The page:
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OpinionColumnistsMichael Dobie

Defying the will of the people

A cactus against a backdrop of colorful clouds

A cactus against a backdrop of colorful clouds in Ironwood Forest National Monument in Marana, Ariz., in 2009. Credit: AP / Greg Bryan

Back in April, President Donald Trump ordered Interior Secretary Ryan Zinke to review 27 national monuments designated over the last two decades for protection from development.

Conservationists and environmentalists rightly viewed that with alarm. It seemed a pretext for a foreordained conclusion. Trump, after all, has been determined to erase the legacy of President Barack Obama, whose national monument declarations to protect sweeping landscapes, geological marvels and historic artifacts were part of his substantial environmental record. Trump also wants to pump up the fortunes of the coal industry by opening up new lands to mine, whether coal companies find those areas attractive or not.

The first news dribbling out of Zinke’s review wasn’t bad — six monuments would be untouched.

Then came last week’s revelation: Zinke is proposing to reduce the size of at least four national monuments, according to multiple media outlets. The most dramatic and most contentious move would be a nearly 90 percent reduction of the magnificent Bears Ears in Utah, from 1.35 million acres to 160,000 acres. Also in Zinke’s crosshairs is Grand Staircase-Escalante, another beautiful Utah flash point.

First, some context: Presidents have shrunk monuments 18 times, none since 1963, none even remotely close to what’s pitched for Bears Ears. In 1915, Woodrow Wilson cut 313,000 acres from what later became Olympic National Park in Washington. Trump doesn’t do anything unbigly.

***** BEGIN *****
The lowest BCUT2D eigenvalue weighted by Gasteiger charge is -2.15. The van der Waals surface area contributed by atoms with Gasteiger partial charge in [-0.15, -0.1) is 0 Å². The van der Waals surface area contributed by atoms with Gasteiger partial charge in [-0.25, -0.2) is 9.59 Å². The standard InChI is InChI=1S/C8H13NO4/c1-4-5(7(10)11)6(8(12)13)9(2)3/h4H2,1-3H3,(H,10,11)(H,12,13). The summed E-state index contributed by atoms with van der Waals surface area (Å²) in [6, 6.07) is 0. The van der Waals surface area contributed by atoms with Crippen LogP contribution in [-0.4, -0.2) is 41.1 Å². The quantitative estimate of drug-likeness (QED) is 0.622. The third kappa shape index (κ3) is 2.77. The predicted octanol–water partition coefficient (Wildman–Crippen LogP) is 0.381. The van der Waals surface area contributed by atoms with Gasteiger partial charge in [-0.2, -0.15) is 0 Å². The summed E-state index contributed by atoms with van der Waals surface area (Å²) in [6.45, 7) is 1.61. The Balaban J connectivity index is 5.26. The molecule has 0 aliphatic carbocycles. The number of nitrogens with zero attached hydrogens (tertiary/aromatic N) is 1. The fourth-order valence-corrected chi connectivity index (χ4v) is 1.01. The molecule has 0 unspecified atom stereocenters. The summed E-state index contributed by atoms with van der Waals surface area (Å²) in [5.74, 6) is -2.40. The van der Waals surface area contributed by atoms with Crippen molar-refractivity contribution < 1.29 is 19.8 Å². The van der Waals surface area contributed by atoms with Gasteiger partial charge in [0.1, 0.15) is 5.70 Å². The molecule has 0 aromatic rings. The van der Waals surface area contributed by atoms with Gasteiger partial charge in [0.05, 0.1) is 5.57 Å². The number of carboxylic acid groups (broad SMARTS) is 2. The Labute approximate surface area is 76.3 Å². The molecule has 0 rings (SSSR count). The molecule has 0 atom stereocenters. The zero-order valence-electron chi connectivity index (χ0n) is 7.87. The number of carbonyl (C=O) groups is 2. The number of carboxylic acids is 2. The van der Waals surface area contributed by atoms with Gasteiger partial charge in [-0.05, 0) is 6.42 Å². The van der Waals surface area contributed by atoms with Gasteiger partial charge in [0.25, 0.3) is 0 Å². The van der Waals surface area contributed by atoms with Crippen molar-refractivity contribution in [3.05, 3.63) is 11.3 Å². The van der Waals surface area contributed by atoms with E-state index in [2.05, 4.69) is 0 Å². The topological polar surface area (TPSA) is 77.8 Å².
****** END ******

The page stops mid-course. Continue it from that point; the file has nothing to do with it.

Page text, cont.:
It’s not clear Trump or any president actually has the power to make cuts under the 1906 Antiquities Act, which created the national monument process. No president has been taken to court for past reductions, but these are different times. Litigation is certain. Cleaving Bears Ears has Supreme Court written all over it.

The process itself has been troublesome. Zinke visited only eight of the 27 sites, recommended shrinking a “handful” without identifying the sites, and did not make his report public.

His proposal defied nearly 3 million public comments, 99.2 percent of which opposed Trump’s order. Zinke snidely dismissed that as a “well-orchestrated national campaign,” as if the other side wasn’t lobbying, too. Nearly 96 percent of commenters specifically opposed the review of Bears Ears, and lest you try to write them off as a bunch of East Coast elites, 90.9 percent of Utah commenters opposed Trump’s order.

You would think those numbers would mean something to a president who loves to talk about size — of his crowds or his movement or anything else.

Sen. Maria Cantwell (D-Wash.) called it a “rigged” process, started by a man who has talked a lot about rigged processes.

The disingenuousness runs deep.

Zinke’s summary talked about the Antiquities Act requirement that monuments encompass “the smallest area” needed to protect what is being preserved and said that past adherence to that was “either arbitrary or likely politically motivated.” The claim is utterly true of Zinke’s proposal, too.

Zinke also said his recommendations would “provide a much-needed change for the local communities” — for one segment of local communities, but not for the majority of Utah residents, for example, who say creating Grand Staircase-Escalante was a good idea and whose economy is booming from tourism-related activity.

“When you turn the management over to the tree-huggers, the bird and bunny lovers and the rock lickers, you turn your heritage over,” Utah GOP state legislator Mike Noel told The New York Times.

Last I checked, tree-huggers and bird lovers are as much a part of our heritage as coal miners. So is protecting public land.

That’s the part of our heritage we should strive most to preserve.

Michael Dobie is a member of Newsday’s editorial board.